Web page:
RAFAH, Gaza Strip -- Israeli troops pulled back from two neighborhoods in this major Palestinian refugee camp yesterday, leaving behind demolished houses, torn-up roads, and flattened cars. But they said the offensive, launched in search of arms-smuggling tunnels and militants, was not over.
Army spokeswoman Major Sharon Feingold said dozens of Palestinians, including senior suspected militants, had been detained and a local leader of the armed group Hamas had been killed. The army said no tunnels had been found.
''The operation has not ended; we have redeployed forces and allowed residents to stock up on food," Feingold said.
At least 43 houses have been demolished, and dozens more damaged in the camp since the offensive began Tuesday, municipal officials said. Thirty-nine Palestinians have been killed, including gunmen and eight demonstrators hit by a tank shell.
Feingold said five houses were demolished after they were used as cover by militants to attack troops. Other damage to houses and roads was caused by heavy military vehicles and Palestinian roadside bombs, the army said.
In the Brazil section of Rafah, 25 houses were razed, and the streets were torn up, local officials said. In many cases, the faades of houses caved in or were shorn off after wide armored vehicles pushed through the narrow alleys.
Residents picked through the rubble, retrieving mattresses, photo albums, shoes, and clothing. A boy, oblivious, sat on the ground and scooped up sand with a broken toy bulldozer.
Israeli troops left behind leaflets in Arabic urging residents not to give shelter to armed men ''who are using your homes and are hiding inside like rats."
Yacoub Othman, 55, who lives in the Brazil neighborhood, said he was hit in the leg by random fire as he walked downstairs in his home Wednesday.
''I tried to sterilize the wound with the little alcohol we had at home, but I couldn't even open the window and call on my neighbor to call for an ambulance because the snipers were right in front of us and the bulldozer was working in the street in front of us," Othman said. Doctors said Othman's wound became infected.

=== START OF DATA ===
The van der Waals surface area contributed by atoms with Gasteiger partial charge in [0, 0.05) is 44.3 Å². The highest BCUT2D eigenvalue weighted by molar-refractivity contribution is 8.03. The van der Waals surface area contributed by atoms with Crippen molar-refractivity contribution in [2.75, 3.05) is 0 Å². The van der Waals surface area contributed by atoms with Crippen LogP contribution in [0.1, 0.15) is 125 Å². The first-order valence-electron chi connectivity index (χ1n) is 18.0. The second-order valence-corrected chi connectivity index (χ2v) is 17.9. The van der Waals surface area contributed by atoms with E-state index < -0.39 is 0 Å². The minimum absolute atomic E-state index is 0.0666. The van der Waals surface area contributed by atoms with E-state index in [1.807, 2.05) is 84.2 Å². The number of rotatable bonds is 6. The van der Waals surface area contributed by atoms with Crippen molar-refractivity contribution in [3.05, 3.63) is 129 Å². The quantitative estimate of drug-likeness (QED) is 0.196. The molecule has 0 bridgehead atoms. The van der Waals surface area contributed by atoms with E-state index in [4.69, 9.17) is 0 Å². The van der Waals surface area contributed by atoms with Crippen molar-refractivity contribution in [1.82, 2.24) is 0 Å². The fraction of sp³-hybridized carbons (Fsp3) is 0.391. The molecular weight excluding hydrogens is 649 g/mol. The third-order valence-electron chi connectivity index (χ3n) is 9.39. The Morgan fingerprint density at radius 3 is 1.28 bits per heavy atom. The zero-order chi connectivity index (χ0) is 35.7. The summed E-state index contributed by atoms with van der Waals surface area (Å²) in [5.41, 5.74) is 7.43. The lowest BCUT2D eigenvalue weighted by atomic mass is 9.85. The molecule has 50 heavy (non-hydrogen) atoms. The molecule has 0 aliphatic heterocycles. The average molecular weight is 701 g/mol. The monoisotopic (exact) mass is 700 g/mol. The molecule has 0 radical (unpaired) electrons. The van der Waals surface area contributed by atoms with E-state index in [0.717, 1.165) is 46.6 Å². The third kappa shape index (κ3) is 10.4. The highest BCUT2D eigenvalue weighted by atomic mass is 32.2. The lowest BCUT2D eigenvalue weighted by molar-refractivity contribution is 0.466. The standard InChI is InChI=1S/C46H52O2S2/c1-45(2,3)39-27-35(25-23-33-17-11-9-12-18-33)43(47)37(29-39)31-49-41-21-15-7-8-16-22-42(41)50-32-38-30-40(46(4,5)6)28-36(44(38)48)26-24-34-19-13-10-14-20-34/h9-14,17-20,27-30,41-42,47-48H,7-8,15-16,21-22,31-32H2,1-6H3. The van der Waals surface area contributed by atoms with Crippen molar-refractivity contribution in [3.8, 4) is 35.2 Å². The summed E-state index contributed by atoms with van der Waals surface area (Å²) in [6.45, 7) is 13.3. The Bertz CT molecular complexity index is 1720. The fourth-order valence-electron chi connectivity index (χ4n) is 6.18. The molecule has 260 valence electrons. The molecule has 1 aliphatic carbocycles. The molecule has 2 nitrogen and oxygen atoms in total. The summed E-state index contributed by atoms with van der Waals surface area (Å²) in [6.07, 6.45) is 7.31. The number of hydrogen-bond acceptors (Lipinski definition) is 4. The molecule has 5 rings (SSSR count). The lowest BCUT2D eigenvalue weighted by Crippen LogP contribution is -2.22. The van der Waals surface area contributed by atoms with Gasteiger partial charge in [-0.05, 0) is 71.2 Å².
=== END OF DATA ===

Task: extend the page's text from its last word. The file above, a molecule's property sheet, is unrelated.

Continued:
Reporters were still unable yesterday to get into the hardest-hit neighborhood, Tel Sultan, which lost water and electricity for part of the Israeli offensive.
UN officials said several water trucks reached the area yesterday, negotiating torn-up roads to bring fresh supplies to some of the neighborhood's 25,000 residents.
''It's quite wild; the trucks are being mobbed by the locals, who have been without supplies for such a long time," UN spokesman Johan Eriksson said.
Local officials said 10 houses were demolished in Tel Sultan and more were damaged. Resident Fathi Abdel-Al, speaking by telephone, said he saw smoldering and charred cars, toppled utility poles, and sewage running in the streets.
Mohammed Jumaa, the owner of a zoo in Tel Sultan, said Israeli troops, backed by bulldozers, demolished cages and pens, killing some animals and setting dozens free. A headless ostrich, dead chickens, and a dead peacock littered the ground.
A tiger, some 55 African and American parrots, a variety of snakes, and several raccoons and monkeys were missing, Jumaa said. The Israeli army said it was checking the report.
Abdel Rahim Abu Jazer, 42, a teacher, searched for food and water for his children. ''I hardly recognized my own street," he said. ''I don't think an earthquake could do what the Israeli army did to this area."
A key objective of the offensive remains the widening of an Israeli patrol road between Rafah and the Egyptian border, which would make it more difficult for weapons smugglers to dig tunnels.
Widening the road also would require the demolition of dozens of Palestinian houses, a security official said on the condition of anonymity. Palestinian officials estimate that hundreds of houses would be razed if the road is widened.
Israel's vice premier, Ehud Olmert, assured US Secretary of State Colin L. Powell in a meeting in Washington, D.C., this week that the buffer zone would not be widened, US officials said. Israeli security officials said yesterday, however, that the army is still pushing for an expansion of the zone by at least 300 yards.
Attorney General Meni Mazuz of Israel instructed the army Thursday to come up with alternatives that cause less destruction. He said even the latest proposal would not hold up in local and international courts, officials said.
Israel launched ''Operation Rainbow" on Tuesday, less than a week after 13 soldiers were killed by militants in the Gaza Strip.